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DGE-Railroad

DGE-Railroad

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Darren,
If the water-bath dries-up, then the resistor will just get hot. - The polyswitch will only trip if there is a fault.

You *might* be able to use two polyswitch devices? - The first close to the battery, as a general protection device.

The second, you would glue to the resistor (I would not bother removing the casing, of the resistor). - You would have to test this, but my theory is if there is water, then the heat will be transferred into said water. If the bath is 'dry' then the resistor (and the attached polyswitch) wold get hot enough for the polyswitch to trip.

A 'water-level detection device' would probably be a better option? :think:

PhilP.
Thanks Mr P
I'll hold off on the whole 'is the tank dry?' circuitry for the time being and diligently check the water bath.

If I can get the thermostatic heating working first off, I'll treat that as step 1. I've ordered all the bits and a little tin box to test with. I've ordered a >18v led from your good self which I will place across the heating element to give a visual indication of the heating cycle.

Once set up, I'll post some video of it all in operation

NB I've dropped the battery specs to an 11.1v 8.7ah li-ion, on size and cost grounds
 
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PhilP

PhilP

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NB I've dropped the battery specs to an 11.1v 8.7ah li-io, on size and cost grounds
Do be careful!
Not sure of the actual model of battery you will be using, but even for testing... Before anything else... Fit the fuse! :):nod::nod::nod:

I would expect the battery to be able to supply 'several-C' as a burst of current. - Things can get very-hot, very-quickly. :(:sweating::eek:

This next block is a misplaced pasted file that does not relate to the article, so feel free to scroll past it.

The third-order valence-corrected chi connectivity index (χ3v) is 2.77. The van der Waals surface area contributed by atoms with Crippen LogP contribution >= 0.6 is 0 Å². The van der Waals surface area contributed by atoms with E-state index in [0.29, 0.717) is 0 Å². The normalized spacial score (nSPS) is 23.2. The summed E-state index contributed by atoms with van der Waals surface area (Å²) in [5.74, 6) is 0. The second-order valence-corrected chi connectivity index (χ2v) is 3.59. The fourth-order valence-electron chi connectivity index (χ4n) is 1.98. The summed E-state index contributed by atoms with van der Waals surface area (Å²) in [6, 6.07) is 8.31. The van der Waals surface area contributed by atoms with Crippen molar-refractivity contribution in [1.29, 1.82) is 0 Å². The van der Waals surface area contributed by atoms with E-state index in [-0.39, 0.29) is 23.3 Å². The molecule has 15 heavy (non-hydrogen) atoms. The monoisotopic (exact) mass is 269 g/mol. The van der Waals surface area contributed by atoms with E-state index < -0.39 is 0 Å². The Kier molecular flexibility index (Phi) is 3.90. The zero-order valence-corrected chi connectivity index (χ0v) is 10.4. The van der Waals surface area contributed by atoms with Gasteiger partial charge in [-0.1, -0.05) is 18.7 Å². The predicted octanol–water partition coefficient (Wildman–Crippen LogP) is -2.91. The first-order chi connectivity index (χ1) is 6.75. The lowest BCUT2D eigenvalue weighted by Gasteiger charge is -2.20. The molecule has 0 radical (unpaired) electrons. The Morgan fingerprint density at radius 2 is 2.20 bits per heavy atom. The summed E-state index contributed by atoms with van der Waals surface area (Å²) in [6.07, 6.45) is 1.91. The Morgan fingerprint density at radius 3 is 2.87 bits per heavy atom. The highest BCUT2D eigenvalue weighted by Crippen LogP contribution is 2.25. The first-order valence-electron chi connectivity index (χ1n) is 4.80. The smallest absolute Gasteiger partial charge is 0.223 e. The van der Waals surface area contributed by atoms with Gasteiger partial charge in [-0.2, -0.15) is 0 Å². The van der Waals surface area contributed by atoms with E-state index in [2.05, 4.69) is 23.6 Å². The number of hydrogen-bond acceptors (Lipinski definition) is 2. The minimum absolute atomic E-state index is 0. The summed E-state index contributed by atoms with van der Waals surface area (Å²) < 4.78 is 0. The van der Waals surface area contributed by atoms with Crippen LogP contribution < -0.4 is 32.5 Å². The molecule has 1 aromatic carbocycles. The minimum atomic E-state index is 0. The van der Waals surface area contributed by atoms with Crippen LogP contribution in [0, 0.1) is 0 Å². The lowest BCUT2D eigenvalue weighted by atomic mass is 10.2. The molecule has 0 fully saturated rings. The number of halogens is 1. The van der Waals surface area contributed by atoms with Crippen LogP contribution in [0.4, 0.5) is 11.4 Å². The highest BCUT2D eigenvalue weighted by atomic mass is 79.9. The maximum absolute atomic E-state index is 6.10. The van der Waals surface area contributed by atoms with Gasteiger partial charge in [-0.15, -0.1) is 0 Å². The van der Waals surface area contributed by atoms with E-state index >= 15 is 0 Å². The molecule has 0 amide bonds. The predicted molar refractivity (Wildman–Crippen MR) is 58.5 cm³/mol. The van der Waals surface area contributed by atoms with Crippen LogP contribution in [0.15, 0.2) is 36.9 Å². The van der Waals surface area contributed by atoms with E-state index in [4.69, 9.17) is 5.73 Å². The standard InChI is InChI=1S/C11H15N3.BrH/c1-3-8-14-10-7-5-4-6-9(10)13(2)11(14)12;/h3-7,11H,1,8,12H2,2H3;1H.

NOTE:
A Polyswitch is a thermal fuse, where the internal 'substrate' melts to break the circuit.. If the Poly does 'trip', it too will be hot.

PhilP.
 
Greg Elmassian

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Clearly the circuit should be designed to handle worst case current... that would be the current drawn with the resistor in open air.

Next you want to really see if you can tune the circuit that if the resistor becomes uncovered (no longer in liquid) than the overcurrent protection would trip there.

If you get that down, you will probably be fine... I would try to design the system so that the resistor sits in liquid even if low (thus horizontal), and put the temp sensor low on the "water jacket" too.

I like the idea of the LED, will help system tuning if nothing else.

Greg

p.s. the "tuning" of the circuit does clearly involve setting the "on" resistance to draw the design current, thus the danger of "a burst of current" really does not exist unless you have some failure. A fuse really won't help much other than something failing (still a good idea), your tougher challenge is tuning the circuit to maintain the temp, and to not be "fooled" by running out of water in the bath.
 
DGE-Railroad

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Here's an example of the simple low water circuit I had been considering for step 2.
20201004_191048.jpg
In this example circuit, water touching both probes would cause the LED to illuminate. When the water level drops sufficiently to uncover the 'high' probe, the LED goes out.